There are no bad seasons here.

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Miles to Go

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P is for Portland, Maine: northern terminus of what used to be a Boston and Maine rail line, 110 miles from this granite marker along the Nashua River Rail Trail in Massachusetts. The other side of the marker says W37, meaning 37 miles to Worcester. This is one of several markers remaining from the days of the active line.

It’s a fifty-degree February day, with open water alongside the trail. The three-mile stretch of trail I had to myself this weekend is a patchwork of clear pavement and slush and half-melted ice. I came upon a couple of skinny little blown-down trees that were easy to move off the trail. We have yet to see the season’s first serious sustained winds that will surely bring down a big pine or two.

This was a nearly-silent walk, perfect for a Sunday morning after Mass. There’s no hum from the Skydive Pepperell plane in the winter. The noisy geese that usually populate the swamps and ponds along the way were absent. No kids trying out their training wheels, no runners passing me, no backyard barbecues at nearby houses. There will be plenty of time for all that later in the year. For today, solitude suited me.

First of June, Dunstable and Hollis

I shouldn’t have worried about not seeing columbines on my last walk along the Nashua River Rail Trail. I just hadn’t waited long enough. They were out this morning. So were ladyslippers, which I have never noticed along this trail. I spent a few minutes today on the short stretch of trail in Dunstable between the Massachusetts/New Hampshire state line and the first River Road crossing. I also took a side trail to look at the Nashua River, which is lazy and still today. My photo of the river shows only a sharp reflection of the trees along the banks. No apparent flow; just a mirror.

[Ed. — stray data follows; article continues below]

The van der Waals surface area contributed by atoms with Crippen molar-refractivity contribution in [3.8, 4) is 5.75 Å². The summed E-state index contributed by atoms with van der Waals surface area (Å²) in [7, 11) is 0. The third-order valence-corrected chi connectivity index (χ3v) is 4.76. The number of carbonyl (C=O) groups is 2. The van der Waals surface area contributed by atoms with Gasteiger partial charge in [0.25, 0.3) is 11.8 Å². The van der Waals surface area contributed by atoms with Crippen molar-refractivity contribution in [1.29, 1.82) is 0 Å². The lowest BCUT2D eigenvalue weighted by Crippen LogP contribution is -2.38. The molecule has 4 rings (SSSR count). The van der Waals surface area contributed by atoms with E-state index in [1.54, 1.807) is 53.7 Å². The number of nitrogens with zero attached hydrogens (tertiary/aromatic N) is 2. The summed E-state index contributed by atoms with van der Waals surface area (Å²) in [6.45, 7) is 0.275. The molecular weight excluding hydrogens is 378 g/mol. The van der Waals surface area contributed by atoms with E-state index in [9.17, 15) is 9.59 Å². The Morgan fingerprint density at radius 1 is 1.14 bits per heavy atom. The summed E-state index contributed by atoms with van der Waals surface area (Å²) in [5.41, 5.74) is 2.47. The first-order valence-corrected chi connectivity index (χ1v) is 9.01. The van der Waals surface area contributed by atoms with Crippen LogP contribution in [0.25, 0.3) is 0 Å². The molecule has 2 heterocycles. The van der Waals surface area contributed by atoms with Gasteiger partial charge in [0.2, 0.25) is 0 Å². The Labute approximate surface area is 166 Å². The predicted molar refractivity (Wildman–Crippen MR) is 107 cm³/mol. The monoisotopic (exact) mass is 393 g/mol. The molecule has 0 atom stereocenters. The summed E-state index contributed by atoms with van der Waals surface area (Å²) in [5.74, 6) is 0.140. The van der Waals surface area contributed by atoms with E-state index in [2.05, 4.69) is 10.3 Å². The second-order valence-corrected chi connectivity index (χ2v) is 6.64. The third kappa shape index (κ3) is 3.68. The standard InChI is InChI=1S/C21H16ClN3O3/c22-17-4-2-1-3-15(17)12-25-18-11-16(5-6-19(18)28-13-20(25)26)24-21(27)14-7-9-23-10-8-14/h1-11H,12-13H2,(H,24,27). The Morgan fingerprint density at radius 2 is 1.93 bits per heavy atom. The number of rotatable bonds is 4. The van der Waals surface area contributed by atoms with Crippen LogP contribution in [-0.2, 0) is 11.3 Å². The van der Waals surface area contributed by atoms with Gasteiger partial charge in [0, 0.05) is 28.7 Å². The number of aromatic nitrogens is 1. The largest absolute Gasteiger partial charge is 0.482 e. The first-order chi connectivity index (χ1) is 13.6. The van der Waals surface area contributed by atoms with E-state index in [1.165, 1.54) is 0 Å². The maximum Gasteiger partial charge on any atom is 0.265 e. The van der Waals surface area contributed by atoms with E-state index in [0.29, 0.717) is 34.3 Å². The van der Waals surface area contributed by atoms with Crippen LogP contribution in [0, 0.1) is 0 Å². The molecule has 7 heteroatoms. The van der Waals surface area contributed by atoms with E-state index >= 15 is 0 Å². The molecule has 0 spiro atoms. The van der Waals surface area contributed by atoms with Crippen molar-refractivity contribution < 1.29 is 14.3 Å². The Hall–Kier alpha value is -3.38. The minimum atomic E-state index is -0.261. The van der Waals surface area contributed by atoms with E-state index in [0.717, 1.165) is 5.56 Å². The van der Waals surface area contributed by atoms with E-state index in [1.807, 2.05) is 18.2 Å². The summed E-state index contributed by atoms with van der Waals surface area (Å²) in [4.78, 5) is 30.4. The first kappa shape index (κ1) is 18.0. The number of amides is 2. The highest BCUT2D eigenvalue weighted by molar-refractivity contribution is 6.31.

I didn’t have much company on this early-morning walk. I saw two bicyclists when I was nearly back to my car. I thought they were chatting with each other, until they got close enough so I could see they were each talking on a phone. Really, guys? But I shouldn’t judge. I carry my phone all the time, too. Those bicyclists missed some good flowers as they rolled past, deep in their respective conversations.

I also spent time on Beaver Brook land in Hollis today, north of Route 130. More ladyslippers – lots of them! They’ll be gone very soon, as the mountain laurel gets set to bloom. (And that’s a lovely sight.) I hiked around the wildlife pond with three other people who know the area well.

We stopped at the bridge that crosses the center of the pond, with a beaver dam nearby. One of my companions told us about bringing her five-year-old son to this spot. She told him beavers lived nearby. Being five and literal, the boy called out, “Mr. Beaver, you come out!” Just as Mom was explaining that beavers couldn’t answer him, a beaver surfaced, slapped the water with its tail, and swam away. Score one for the five-year-old.